COVID-19 and Scoliosis – What you need to know

As we all know, COVID-19 seems, for the most part, seems to have a more significant impact on those with pre-existing health conditions. Sadly, many fit, healthy younger people have died from the virus, but it’s clear that those with health complications or who are simply a little older are disproportionately represented in the death statistics.

We have had questions from many clients, and indeed non-clients, wondering about how COVID-19 impacts those with scoliosis. While it’s important to stress that you should consult with your GP on your individual case, here are our best answers to some of your common questions at this stage.

 

Does scoliosis increase my risk to COVID-19?

At present, the UK government has defined two groups of people who are expected to be extremely vulnerable, and moderately vulnerable to COVID-19. At the present time, there is no evidence to suggest that Scoliosis itself is a factor in COVID-19 risk, although there are some areas where we would advise our clients to be cautious.

These lists are subject to change as we learn more about the virus, however at this time, the conditions listed are:

 

People at high risk (clinically extremely vulnerable)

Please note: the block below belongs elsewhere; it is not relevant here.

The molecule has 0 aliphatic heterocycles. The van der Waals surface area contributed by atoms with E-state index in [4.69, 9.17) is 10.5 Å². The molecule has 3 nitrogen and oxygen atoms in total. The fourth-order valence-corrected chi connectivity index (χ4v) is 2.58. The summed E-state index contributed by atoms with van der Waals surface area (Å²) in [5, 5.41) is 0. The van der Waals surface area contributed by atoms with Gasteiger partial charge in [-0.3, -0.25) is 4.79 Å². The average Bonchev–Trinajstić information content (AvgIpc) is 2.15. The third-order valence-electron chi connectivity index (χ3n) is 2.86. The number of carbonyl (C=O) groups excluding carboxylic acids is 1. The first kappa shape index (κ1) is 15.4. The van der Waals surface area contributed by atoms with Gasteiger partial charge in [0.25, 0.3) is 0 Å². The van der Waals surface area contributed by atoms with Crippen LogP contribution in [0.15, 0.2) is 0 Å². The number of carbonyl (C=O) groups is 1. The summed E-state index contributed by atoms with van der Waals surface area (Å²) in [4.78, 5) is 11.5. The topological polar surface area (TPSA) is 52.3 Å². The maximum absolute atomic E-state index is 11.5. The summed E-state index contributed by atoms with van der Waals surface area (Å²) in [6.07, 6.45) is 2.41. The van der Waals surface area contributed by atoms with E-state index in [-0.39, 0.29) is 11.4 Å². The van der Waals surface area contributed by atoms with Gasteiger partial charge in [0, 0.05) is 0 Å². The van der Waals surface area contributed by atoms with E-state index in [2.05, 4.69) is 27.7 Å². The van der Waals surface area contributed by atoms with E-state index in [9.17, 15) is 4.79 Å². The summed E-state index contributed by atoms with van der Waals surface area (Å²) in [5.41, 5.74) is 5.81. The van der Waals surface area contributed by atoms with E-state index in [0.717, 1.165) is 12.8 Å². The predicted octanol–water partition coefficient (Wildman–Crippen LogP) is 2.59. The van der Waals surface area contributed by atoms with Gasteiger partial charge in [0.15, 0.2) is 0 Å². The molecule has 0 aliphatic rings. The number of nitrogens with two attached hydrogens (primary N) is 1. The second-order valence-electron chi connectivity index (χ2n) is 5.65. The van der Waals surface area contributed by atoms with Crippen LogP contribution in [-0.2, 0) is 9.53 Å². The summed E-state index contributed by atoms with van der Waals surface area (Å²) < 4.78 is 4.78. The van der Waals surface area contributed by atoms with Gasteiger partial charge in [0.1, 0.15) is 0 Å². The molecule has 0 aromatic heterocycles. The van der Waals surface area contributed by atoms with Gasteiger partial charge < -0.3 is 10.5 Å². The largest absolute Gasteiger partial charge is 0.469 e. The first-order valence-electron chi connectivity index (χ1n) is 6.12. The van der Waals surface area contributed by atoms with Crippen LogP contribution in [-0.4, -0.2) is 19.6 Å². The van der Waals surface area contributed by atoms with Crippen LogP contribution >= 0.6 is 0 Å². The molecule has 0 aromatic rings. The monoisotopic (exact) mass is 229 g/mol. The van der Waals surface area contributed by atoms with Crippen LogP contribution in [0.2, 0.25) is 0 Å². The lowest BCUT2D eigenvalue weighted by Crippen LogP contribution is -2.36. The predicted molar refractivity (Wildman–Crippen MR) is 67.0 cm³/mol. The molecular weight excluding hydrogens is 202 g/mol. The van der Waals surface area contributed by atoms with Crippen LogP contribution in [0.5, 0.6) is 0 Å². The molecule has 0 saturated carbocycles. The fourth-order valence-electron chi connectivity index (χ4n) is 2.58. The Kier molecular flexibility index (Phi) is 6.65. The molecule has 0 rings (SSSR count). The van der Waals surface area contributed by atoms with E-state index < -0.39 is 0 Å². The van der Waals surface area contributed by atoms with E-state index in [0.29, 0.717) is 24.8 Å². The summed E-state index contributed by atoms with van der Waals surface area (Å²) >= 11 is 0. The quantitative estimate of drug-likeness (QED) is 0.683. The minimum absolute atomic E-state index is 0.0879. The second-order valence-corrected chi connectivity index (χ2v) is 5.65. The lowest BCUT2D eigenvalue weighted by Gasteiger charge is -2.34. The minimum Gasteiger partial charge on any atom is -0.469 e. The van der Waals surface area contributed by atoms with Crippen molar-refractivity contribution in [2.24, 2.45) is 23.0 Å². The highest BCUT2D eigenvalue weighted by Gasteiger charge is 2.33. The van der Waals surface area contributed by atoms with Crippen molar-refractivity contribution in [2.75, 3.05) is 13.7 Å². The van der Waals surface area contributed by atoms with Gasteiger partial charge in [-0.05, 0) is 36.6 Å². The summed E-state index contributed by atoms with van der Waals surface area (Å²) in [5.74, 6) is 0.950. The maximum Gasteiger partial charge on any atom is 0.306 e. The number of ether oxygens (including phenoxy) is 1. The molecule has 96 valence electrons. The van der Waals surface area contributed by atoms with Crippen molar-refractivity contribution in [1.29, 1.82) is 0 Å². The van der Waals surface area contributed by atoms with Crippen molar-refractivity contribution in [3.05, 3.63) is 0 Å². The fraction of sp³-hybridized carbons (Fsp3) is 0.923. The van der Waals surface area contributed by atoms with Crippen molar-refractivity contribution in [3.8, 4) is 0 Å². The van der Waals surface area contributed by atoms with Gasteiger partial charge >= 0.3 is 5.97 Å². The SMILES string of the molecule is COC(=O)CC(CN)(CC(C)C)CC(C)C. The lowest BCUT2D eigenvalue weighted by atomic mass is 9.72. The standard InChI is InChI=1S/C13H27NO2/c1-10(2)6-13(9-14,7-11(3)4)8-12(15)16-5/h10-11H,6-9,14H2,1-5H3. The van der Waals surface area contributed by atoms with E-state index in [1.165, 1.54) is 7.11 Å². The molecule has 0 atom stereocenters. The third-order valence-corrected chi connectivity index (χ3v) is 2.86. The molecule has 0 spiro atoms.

People at high risk from coronavirus include people who:

  • have had an organ transplant
  • are having chemotherapy or antibody treatment for cancer, including immunotherapy
  • are having an intense course of radiotherapy (radical radiotherapy) for lung cancer
  • are having targeted cancer treatments that can affect the immune system (such as protein kinase inhibitors or PARP inhibitors)
  • have blood or bone marrow cancer (such as leukaemia, lymphoma or myeloma)
  • have had a bone marrow or stem cell transplant in the past 6 months, or are still taking immunosuppressant medicine
  • have been told by a doctor they have a severe lung condition (such as cystic fibrosis, severe asthma or severe COPD)
  • have a condition that means they have a very high risk of getting infections (such as SCID or sickle cell)
  • are taking medicine that makes them much more likely to get infections (such as high doses of steroids or immunosuppressant medicine)